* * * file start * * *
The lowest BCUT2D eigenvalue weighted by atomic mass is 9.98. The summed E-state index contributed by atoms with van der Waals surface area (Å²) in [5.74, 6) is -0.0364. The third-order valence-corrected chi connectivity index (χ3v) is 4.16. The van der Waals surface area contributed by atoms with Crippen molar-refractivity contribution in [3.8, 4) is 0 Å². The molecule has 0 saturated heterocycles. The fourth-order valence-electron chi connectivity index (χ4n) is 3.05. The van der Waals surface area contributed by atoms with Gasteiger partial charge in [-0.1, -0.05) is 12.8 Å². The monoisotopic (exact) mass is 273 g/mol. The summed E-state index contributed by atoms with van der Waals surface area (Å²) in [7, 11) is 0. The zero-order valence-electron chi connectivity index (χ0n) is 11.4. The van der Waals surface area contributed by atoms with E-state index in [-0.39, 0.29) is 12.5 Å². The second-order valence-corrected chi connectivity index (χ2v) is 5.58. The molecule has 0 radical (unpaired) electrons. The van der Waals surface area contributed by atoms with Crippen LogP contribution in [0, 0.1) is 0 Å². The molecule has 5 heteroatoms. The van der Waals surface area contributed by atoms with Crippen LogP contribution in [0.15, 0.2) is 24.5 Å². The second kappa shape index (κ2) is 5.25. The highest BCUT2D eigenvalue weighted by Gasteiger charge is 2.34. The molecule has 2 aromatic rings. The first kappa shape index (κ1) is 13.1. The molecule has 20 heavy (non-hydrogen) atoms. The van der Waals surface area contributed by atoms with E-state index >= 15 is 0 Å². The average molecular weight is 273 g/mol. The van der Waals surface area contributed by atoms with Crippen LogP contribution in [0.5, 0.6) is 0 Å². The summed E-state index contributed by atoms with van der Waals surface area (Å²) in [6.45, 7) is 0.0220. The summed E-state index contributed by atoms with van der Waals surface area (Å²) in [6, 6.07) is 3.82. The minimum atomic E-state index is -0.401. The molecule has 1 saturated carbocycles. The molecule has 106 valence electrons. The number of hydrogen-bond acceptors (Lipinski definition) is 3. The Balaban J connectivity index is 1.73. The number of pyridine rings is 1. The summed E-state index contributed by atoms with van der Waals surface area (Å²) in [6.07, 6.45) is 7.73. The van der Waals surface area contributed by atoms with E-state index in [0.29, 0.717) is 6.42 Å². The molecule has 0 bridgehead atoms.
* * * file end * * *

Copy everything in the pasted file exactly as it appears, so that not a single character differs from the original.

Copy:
The lowest BCUT2D eigenvalue weighted by atomic mass is 9.98. The summed E-state index contributed by atoms with van der Waals surface area (Å²) in [5.74, 6) is -0.0364. The third-order valence-corrected chi connectivity index (χ3v) is 4.16. The van der Waals surface area contributed by atoms with Crippen molar-refractivity contribution in [3.8, 4) is 0 Å². The molecule has 0 saturated heterocycles. The fourth-order valence-electron chi connectivity index (χ4n) is 3.05. The van der Waals surface area contributed by atoms with Gasteiger partial charge in [-0.1, -0.05) is 12.8 Å². The monoisotopic (exact) mass is 273 g/mol. The summed E-state index contributed by atoms with van der Waals surface area (Å²) in [7, 11) is 0. The zero-order valence-electron chi connectivity index (χ0n) is 11.4. The van der Waals surface area contributed by atoms with E-state index in [-0.39, 0.29) is 12.5 Å². The second-order valence-corrected chi connectivity index (χ2v) is 5.58. The molecule has 0 radical (unpaired) electrons. The van der Waals surface area contributed by atoms with Crippen LogP contribution in [0, 0.1) is 0 Å². The molecule has 5 heteroatoms. The van der Waals surface area contributed by atoms with Crippen LogP contribution in [0.15, 0.2) is 24.5 Å². The second kappa shape index (κ2) is 5.25. The highest BCUT2D eigenvalue weighted by Gasteiger charge is 2.34. The molecule has 2 aromatic rings. The first kappa shape index (κ1) is 13.1. The molecule has 20 heavy (non-hydrogen) atoms. The van der Waals surface area contributed by atoms with E-state index >= 15 is 0 Å². The average molecular weight is 273 g/mol. The van der Waals surface area contributed by atoms with Crippen LogP contribution in [0.5, 0.6) is 0 Å². The summed E-state index contributed by atoms with van der Waals surface area (Å²) in [6.45, 7) is 0.0220. The summed E-state index contributed by atoms with van der Waals surface area (Å²) in [6, 6.07) is 3.82. The minimum atomic E-state index is -0.401. The molecule has 1 saturated carbocycles. The molecule has 106 valence electrons. The number of hydrogen-bond acceptors (Lipinski definition) is 3. The Balaban J connectivity index is 1.73. The number of pyridine rings is 1. The summed E-state index contributed by atoms with van der Waals surface area (Å²) in [6.07, 6.45) is 7.73. The van der Waals surface area contributed by atoms with E-state index in [0.29, 0.717) is 6.42 Å². The molecule has 0 bridgehead atoms.